Story by Petty Officer 1st Class Jeff Willadsen, Navy Region Northwest Public Affairs
SILVERDALE, Wash. – Many may be surprised to learn that a hidden botanical gem is growing behind the gates of a naval installation in the Pacific Northwest. They may also be surprised to learn that the Navy has taken extraordinary measures to preserve the genetic essence of this hidden treasure far past its dwindling lifespan.
On Naval Base Kitsap (NBK)-Bangor, a fruit orchard has been growing for nearly a hundred years. The orchard, located near the base’s waterfront industrial area, contains over 100 apple, cherry, pear and plum trees.
The trees are associated with several prior homestead parcels located near the historic town site of Bangor, Washington, and are estimated to range between 80 and 100 years old.
“These are trees that were planted in the backyards of people who lived in this area nearly a century ago, and were probably personally used for things like ciders and pies,” said Terri Jones, a forester for Naval Facilities Command Northwest (NAVFAC NW). “Walking through the orchard is like taking a step back in time.”
Sadly, the trees are reaching the end of their lifecycle. Due to their old age and animal damage over the years, the trees have considerably declined in health and viability. Many have rotted and hollowed out trunks and show little indication of the possibility for productive new growth.
According to Jones, the normal productive lifespan for fruit trees like these can be about 50 years, depending on the species.
“Trees have lifespans, just like people. Some species of trees live longer than others, but there are none that last forever,” said Jones. “There is a point in a tree’s life where fruit production declines, and eventually the tree will die. Looking at the age and decaying state of these trees, I wanted to do something to identify and preserve the orchard’s unique characteristics before we no longer could.”
In 2013, Jones, with the support of the environmental team at NAVFAC NW, took a proactive approach to addressing the orchard’s decline. A project was initiated to understand what genetically unique or scarce fruit varieties the trees offered, as well as how to preserve any potentially unique varieties past the trees’ lifespans.
As part of the project, NAVFAC NW benefited from the expertise of a pomologist.
“A pomologist is a specialist in the practice and science of growing fruit,” said Jones. “The pomologist was excellent at his job. In fact, he was able to distinguish the probable variety of some fruit trees just by tasting their fruit, which I thought was very impressive.”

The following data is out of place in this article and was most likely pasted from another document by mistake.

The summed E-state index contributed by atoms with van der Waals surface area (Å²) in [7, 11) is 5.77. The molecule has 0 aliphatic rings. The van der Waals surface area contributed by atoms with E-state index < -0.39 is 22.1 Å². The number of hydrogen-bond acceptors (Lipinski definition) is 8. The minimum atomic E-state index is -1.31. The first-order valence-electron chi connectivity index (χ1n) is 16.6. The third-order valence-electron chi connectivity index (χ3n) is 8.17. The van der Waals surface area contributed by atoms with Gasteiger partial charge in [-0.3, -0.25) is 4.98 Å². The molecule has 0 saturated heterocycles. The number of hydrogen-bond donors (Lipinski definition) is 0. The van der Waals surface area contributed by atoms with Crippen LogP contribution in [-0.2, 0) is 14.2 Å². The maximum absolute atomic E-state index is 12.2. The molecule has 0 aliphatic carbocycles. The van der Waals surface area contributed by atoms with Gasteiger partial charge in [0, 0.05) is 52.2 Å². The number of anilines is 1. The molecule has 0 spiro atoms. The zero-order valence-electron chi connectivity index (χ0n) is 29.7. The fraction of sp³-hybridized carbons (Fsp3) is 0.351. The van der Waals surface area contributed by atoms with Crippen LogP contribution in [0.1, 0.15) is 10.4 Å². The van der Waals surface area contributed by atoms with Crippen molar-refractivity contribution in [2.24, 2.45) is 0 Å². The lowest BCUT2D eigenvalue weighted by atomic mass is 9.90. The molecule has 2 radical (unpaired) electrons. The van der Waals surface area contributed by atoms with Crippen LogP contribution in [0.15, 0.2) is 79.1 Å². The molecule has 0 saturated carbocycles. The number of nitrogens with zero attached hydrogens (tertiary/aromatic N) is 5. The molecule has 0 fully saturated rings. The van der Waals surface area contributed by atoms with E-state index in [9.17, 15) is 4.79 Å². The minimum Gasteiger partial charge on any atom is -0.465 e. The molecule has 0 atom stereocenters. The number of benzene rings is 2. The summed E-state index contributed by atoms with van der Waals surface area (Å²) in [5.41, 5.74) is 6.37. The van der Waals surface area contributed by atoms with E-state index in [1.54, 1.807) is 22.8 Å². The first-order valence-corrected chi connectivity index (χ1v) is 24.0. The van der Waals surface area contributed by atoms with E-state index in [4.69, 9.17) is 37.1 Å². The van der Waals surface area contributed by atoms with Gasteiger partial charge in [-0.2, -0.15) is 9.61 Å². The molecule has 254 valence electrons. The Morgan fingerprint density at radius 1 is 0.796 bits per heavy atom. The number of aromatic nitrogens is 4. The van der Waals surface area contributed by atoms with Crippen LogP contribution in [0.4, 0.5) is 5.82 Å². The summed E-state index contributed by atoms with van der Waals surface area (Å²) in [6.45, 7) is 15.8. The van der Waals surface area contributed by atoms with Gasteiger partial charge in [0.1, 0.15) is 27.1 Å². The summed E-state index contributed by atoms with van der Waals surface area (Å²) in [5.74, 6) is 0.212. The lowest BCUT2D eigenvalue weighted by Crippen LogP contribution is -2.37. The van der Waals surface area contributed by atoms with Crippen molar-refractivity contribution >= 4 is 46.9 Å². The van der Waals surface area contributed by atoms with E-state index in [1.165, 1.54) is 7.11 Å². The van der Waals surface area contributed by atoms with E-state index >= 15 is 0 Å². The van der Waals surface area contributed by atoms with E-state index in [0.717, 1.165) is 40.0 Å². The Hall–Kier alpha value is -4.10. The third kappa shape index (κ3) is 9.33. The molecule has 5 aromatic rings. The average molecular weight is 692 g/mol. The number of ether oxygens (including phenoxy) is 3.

Under direction of the pomologist’s expertise, the process of taking samples and studying the trees began. Samples from some of the trees, including genetically viable tissue known as “scion”, were collected, preserved, and DNA tested.
The DNA profiles from trees at the orchard were compared to known fruit tree varieties in databases from various agencies and organizations, including the Department of Agriculture and the Germplasm Resources Information Network. At the conclusion of this study, the pomologist identified four trees at the site as “genetically scarce” including, two varieties of apple, one pear and one plum.
“Once we learned that there are unique varieties at the orchard site, we wanted to preserve their genetics for future study and use,” said Jones.
The genetics of these unique trees has been preserved by grafting the scion samples to appropriate rootstock at a research and demonstration orchard outside of NBK. The intent is to maintain and evaluate these fruit varieties as they develop and preserve the trees’ original DNA for future use.
Preservation of scarce varieties like those found in the NBK orchard helps to maintain the diversity of fruit species for society in general. It also gives scientific researchers more genetic resources when trying to combat future pathogens and pests in an ever-changing environment.
Aside from the value to scientific research, conserving the orchard’s scarce varieties also contributes to the intrinsic value of preserving unique flavors of fruit for people to enjoy for years to come.
“I think it was very worthwhile to preserve the genetic essence of what people planted here so many years ago,” said Jones. “Now we will have these scarce fruit varieties available for generations to come, and I’m very happy with that outcome.”
Jones also noted that the decline of traditional, backyard orchards has contributed to the scarcity of fruit varieties. There is a simple way to combat this effect, she explained.
“You can make a lasting difference by planting fruit trees in your own community,” said Jones. “When you plant a tree in your own back yard, just imagine who could be tasting and benefiting from the fruits of your labor a hundred years from now.”